United Nations Climate Change
Our aim is to help our clients understand the potential opportunities and challenges that COP25 may have on their business.
“Parallel importation” refers to the practice of unauthorised importers importing into Australia branded goods that were intended by the brand owner to be sold overseas but not in Australia. The goods are not counterfeit – they are simply goods which have been approved for sale only in certain countries. Unauthorised parallel importation and sale of “grey market” goods often compete with the business of an authorised Australian distributor of the same branded goods.
In calling for reform in this area, the recent draft report of the Productivity Commission on Intellectual Property Arrangements says that the law is currently “unclear and unworkable” because of “recent legal cases which have ‘muddied the waters’”. However, similar calls for reform have gone unheeded in the past, including those of the Intellectual Property and Competition Review Committee report in September 2000 (Ergas Report) and those of the House of Representatives Standing Committee on Infrastructure and Communications in its inquiry into IT pricing in 2013.
Andrew McRobert and Cameron Harvey of Norton Rose Fulbright Australia successfully ran one of the leading cases in this area on behalf of Lonsdale Australia1
In the Lonsdale Case, “Lonsdale” branded clothing and footwear was manufactured at the direction of the German licensee of Lonsdale Sports Limited (Lonsdale Sports). Lonsdale Australia was (and is) the owner of the relevant trade marks in Australia. The respondents in that case, “Paul’s Retail” operated the “Paul’s Warehouse” chain of stores in Australia.
The particular licence granted to the German licensee of Lonsdale Sports permitted it to promote, distribute and sell goods marked with certain “Lonsdale” trade marks in several of European countries. In August 2011, the German licensee entered into an agreement with a Cyprus-registered company named Unicell Ltd. Pursuant to that agreement the German licensee sold almost 300,000 units of Lonsdale goods to Unicell Ltd. Paul’s Retail acquired all of them (Paul’s Goods) through a US-based intermediary named TMS LLC.
Although Unicell was registered in Cyprus, title in the Paul’s Goods passed from the German licensee to Unicell Ltd in the Peoples Republic of China (PRC). The Paul’s Goods never entered Europe. They were shipped from the PRC to Colombo, Sri Lanka and then processed and reloaded in Sri Lanka before being shipped to Sydney, Australia through Singapore. Over 100,000 units of the Paul’s Goods were seized by the Australian Customs and Border Protection Service under notifications lodged by Lonsdale Australia.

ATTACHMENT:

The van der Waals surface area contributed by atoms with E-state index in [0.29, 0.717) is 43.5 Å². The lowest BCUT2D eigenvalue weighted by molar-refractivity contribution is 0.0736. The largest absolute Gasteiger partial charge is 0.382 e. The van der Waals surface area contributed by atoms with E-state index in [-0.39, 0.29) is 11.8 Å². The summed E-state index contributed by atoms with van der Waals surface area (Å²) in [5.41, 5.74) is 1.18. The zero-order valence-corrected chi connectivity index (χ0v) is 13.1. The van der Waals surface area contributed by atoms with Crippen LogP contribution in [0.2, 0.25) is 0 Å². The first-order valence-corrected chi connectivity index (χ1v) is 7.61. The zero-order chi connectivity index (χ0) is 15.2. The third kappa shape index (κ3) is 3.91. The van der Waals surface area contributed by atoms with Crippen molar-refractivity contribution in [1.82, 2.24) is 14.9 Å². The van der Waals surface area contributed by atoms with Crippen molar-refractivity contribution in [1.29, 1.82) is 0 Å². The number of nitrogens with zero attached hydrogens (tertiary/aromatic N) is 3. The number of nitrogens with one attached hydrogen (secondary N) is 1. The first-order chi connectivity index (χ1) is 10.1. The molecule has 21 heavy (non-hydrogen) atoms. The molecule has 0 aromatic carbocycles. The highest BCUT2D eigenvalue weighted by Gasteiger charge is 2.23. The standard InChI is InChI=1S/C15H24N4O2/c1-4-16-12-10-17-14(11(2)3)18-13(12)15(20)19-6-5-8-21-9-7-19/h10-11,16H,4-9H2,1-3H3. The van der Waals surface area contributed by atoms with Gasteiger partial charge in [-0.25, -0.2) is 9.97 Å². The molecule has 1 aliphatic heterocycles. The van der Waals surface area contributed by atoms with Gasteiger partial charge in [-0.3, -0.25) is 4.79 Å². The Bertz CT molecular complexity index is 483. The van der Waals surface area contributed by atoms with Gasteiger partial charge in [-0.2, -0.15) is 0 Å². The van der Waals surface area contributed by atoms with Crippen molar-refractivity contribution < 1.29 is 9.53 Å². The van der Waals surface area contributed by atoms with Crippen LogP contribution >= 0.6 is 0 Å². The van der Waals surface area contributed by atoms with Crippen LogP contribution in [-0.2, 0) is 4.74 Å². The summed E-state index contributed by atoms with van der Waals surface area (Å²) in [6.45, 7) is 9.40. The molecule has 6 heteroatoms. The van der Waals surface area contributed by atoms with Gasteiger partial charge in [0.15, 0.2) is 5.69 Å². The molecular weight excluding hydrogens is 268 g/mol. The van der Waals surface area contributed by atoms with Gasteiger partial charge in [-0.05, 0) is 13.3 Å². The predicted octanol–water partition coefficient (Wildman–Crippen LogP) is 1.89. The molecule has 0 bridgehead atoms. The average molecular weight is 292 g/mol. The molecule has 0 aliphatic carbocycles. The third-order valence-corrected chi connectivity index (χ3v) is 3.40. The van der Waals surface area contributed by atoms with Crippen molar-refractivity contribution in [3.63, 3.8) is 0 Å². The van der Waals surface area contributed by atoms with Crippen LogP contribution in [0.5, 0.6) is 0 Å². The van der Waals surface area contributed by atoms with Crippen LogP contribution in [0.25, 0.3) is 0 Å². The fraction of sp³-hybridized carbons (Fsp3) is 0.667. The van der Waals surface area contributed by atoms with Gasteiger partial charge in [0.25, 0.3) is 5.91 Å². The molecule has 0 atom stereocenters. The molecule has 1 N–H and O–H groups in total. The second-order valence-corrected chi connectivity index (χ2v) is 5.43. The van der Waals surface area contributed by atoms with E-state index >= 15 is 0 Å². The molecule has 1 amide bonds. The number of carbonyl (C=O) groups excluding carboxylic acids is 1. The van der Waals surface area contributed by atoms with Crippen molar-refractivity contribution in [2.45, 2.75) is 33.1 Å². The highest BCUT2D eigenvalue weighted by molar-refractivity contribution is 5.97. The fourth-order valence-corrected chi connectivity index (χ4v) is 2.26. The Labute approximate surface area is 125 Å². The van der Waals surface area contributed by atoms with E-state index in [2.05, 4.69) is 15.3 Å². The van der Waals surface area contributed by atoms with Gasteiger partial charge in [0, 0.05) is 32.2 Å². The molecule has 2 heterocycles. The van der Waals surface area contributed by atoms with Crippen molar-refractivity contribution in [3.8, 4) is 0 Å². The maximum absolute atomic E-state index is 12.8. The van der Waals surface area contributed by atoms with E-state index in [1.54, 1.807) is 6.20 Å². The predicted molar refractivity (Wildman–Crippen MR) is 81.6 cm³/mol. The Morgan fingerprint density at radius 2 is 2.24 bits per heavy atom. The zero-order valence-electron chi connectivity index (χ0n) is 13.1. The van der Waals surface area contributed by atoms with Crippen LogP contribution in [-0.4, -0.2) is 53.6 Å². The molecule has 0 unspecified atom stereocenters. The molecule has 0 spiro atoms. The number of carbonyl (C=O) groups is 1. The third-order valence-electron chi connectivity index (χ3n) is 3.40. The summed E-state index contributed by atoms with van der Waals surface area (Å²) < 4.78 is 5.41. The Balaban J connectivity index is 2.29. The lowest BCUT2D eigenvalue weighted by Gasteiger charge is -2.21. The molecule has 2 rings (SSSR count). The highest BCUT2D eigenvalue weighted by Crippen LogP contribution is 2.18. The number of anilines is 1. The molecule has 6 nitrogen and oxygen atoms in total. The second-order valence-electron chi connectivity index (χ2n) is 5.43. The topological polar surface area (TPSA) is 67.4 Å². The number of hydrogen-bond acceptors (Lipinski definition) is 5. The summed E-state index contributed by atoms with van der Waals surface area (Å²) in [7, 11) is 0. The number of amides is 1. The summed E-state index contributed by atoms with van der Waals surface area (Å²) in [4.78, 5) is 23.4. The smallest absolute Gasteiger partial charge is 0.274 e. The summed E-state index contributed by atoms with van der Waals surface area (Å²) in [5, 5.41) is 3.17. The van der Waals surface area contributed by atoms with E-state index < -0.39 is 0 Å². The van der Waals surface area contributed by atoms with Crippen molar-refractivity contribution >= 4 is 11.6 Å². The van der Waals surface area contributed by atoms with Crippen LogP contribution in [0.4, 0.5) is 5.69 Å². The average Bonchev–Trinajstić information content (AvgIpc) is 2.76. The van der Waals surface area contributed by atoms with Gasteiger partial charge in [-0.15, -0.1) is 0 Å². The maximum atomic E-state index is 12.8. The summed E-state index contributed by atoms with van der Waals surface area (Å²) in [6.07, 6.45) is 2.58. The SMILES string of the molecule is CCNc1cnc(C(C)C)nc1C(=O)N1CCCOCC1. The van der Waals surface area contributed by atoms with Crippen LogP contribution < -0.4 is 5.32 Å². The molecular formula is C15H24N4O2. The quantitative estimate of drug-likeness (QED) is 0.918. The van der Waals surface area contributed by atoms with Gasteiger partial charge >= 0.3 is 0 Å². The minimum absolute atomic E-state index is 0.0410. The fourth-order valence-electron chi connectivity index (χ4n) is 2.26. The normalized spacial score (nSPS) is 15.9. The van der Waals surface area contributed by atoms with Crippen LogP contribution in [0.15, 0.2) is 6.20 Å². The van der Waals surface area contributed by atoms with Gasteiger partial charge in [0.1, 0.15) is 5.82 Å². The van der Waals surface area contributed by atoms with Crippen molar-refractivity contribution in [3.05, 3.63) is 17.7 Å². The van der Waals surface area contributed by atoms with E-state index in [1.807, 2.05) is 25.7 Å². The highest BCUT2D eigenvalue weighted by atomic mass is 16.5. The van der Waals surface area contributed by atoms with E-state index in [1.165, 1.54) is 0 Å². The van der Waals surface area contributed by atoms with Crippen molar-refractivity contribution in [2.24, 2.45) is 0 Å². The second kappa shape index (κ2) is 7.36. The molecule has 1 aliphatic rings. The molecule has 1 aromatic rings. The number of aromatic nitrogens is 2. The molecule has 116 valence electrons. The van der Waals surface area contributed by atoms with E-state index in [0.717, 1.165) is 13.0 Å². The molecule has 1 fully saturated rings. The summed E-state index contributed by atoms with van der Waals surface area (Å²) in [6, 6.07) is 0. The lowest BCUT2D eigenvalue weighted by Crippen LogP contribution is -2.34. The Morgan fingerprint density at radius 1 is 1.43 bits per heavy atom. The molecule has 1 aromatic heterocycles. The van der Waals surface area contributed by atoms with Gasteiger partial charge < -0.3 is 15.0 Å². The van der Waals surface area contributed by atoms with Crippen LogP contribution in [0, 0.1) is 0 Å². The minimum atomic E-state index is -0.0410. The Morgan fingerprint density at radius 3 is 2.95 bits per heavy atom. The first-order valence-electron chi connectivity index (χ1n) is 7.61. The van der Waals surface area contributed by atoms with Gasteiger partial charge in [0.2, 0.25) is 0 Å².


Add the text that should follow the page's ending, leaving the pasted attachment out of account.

One of the key issues in the case was whether the Australian trade marks had been applied to the Paul’s Goods with the consent of the registered owner of those marks. That was important because section 123 of the Trade Marks Act 1995 (Cth) provides a defence to infringement if the relevant trade marks were applied to the goods with the consent of the registered owner of the trade marks.
In the Lonsdale Case, the Court upheld Lonsdale’s argument that the Paul’s Goods had been sold in the PRC, which was outside the licensed territory of the German licensee of Lonsdale Sports and therefore not within the terms of the consent given by Lonsdale Sports. The Full Court said that to interpret the licence agreement in the contrary manner contended for by Paul’s Retail would be to deny the “evident intention of the [contracting] parties that the authorised supply of goods bearing the mark[s] should be confined to the defined geographic area”. Because Lonsdale Sports had not given its consent, there could be no consent by the owner of the Australian trade marks, Lonsdale Australia.